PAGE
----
Category Archives: Personal

A Mix Of Things

One of the benefits of having hundreds of extra full-size candy bars is that it is easy to reward the growing list of delivery people showing up at the house. It’s rare for a driver to respond without appreciation as I hand them a couple of candy bars. It’s like a tip, except it’s for people we wouldn’t normally tip. If I were left to my own devices, I think I would have a basket of chips, cookies, and candy bars – and let the driver choose. If you’re interested in experimenting with it, I recommend you give it a try. It’s a benefit to the driver and it will lift your spirits a little. It might make the driver make a little more effort for your deliveries in the future.

Note: I have hundreds of full-size candy bars. But I haven’t eaten a candy bar in at least seven months.

Potato chips are a bigger risk than candy bars ever will be. The easier method to deal with temptation is to simply not have unhealthy snack choices in the house. I can’t make that decision for everyone, even if the presence of ‘real’ chips is akin to a bag of cocaine lying on the counter. The same is true for real cheese of any kind.

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I visited a Dollar General store the other day. As I often do, I grabbed a helium balloon from the party aisle, took it to a huge cemetery near my house, and let it go. This time, I wrote words on a scroll of paper, rolled it up, and tied it to the truncated balloon string. (Sort of like the “write-the-letter-you’ll-never send.”) I didn’t plan on getting a balloon that day. But the balloon corral on the ceiling was stuffed with innumerable balloons. I’ve done the balloon thing on and off my entire life. It’s a stupid bit of fun trying to see how long you can spot the balloon against the immense backdrop of the sky.

It was damn near impossible to take good pictures that day, being close to noon. The sun was relentlessly beating down, washing everything out in a bright pattern. I planned to park on the newer section but the caretaker was struggling to mow the 4,500-gravestone cemetery on that end. I walked out to a random section and took a couple of selfies. I noticed by coincidence that I was standing in front of one of tombstones of one of a friend’s grandparents. It gave me a laugh, the coincidence.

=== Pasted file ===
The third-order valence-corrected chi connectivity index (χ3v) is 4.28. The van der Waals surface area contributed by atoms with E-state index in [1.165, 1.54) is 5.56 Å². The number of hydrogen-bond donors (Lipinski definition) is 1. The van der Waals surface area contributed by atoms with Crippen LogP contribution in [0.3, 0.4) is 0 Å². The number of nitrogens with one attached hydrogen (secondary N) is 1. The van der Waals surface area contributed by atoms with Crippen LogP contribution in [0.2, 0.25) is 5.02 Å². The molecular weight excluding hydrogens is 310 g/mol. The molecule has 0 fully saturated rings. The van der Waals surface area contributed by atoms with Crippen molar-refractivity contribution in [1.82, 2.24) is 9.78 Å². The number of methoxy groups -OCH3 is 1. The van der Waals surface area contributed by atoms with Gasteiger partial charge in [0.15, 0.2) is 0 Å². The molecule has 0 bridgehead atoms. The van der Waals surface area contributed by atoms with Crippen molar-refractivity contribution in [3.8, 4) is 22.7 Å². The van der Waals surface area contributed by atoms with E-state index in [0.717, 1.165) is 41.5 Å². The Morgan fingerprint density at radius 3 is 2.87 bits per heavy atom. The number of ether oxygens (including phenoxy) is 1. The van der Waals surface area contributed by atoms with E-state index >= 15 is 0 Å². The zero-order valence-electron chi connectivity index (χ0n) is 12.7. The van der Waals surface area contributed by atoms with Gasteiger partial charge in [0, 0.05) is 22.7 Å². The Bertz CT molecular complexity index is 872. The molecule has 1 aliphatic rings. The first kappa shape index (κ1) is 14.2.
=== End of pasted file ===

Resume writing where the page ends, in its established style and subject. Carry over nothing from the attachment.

Recently, I told a therapist that I loathe the entire concept of burial, but that I love cemeteries. She laughed. We could have talked for four hours about the absurdity of our rituals. Cemeteries fascinate me. Not just the range of names and types of stones, but the idea that there are thousands of stories buried where I’m standing, lives as complicated as mine, and all of them extinguished.

Like the life on this eye-catching stone. Leonard “Cowboy” Kilpatrick. I could discover so much about his 37-year life. Were I to kick over a few clues, I have no doubt that I might find myself with a longer list of questions. He had a lot of siblings. Whenever I go deeply into someone’s story, one like Cowboy’s, it never fails that a strange series of revelations and coincidences would align. I’m still in awe of how many ways all of us are both separated and overlapping. I don’t find it macabre that we’re all marching toward oblivion, although the loss of so many stories continues to bother me.

I forgot how much I love the terse prose style of Robert Parker, and of his Jesse Stone character. Most people seem to know him from the CBS movies starring Tom Selleck. While Pat Conroy’s purple prose resonates in my heart, the stripped-down way Parker wrote fascinates me.